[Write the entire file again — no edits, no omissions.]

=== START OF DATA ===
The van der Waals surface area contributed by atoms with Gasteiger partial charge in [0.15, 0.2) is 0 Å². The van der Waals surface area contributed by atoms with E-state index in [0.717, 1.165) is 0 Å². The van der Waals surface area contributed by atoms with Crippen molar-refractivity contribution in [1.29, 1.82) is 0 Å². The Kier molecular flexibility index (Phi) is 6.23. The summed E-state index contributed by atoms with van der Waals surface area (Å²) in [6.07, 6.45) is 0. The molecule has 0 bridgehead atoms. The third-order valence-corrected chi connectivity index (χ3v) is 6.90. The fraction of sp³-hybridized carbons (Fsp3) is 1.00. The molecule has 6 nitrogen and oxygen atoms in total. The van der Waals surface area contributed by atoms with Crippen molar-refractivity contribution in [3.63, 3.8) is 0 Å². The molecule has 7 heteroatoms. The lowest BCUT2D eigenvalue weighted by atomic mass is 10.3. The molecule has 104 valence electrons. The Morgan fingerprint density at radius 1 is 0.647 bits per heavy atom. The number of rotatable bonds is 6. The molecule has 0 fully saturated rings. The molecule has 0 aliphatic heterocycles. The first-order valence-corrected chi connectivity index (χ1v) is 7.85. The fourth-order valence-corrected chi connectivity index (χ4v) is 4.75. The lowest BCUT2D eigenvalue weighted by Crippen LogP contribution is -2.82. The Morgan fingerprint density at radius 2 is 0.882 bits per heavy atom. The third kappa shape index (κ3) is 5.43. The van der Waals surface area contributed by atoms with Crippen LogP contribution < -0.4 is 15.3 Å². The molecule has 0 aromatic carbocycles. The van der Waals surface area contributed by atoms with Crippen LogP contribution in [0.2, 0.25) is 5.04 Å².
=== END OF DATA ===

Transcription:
The van der Waals surface area contributed by atoms with Gasteiger partial charge in [0.15, 0.2) is 0 Å². The van der Waals surface area contributed by atoms with E-state index in [0.717, 1.165) is 0 Å². The van der Waals surface area contributed by atoms with Crippen molar-refractivity contribution in [1.29, 1.82) is 0 Å². The Kier molecular flexibility index (Phi) is 6.23. The summed E-state index contributed by atoms with van der Waals surface area (Å²) in [6.07, 6.45) is 0. The molecule has 0 bridgehead atoms. The third-order valence-corrected chi connectivity index (χ3v) is 6.90. The fraction of sp³-hybridized carbons (Fsp3) is 1.00. The molecule has 6 nitrogen and oxygen atoms in total. The van der Waals surface area contributed by atoms with Crippen molar-refractivity contribution in [3.63, 3.8) is 0 Å². The molecule has 7 heteroatoms. The lowest BCUT2D eigenvalue weighted by atomic mass is 10.3. The molecule has 104 valence electrons. The Morgan fingerprint density at radius 1 is 0.647 bits per heavy atom. The number of rotatable bonds is 6. The molecule has 0 fully saturated rings. The molecule has 0 aliphatic heterocycles. The first-order valence-corrected chi connectivity index (χ1v) is 7.85. The fourth-order valence-corrected chi connectivity index (χ4v) is 4.75. The lowest BCUT2D eigenvalue weighted by Crippen LogP contribution is -2.82. The Morgan fingerprint density at radius 2 is 0.882 bits per heavy atom. The third kappa shape index (κ3) is 5.43. The van der Waals surface area contributed by atoms with Crippen LogP contribution < -0.4 is 15.3 Å². The molecule has 0 aromatic carbocycles. The van der Waals surface area contributed by atoms with Crippen LogP contribution in [0.2, 0.25) is 5.04 Å².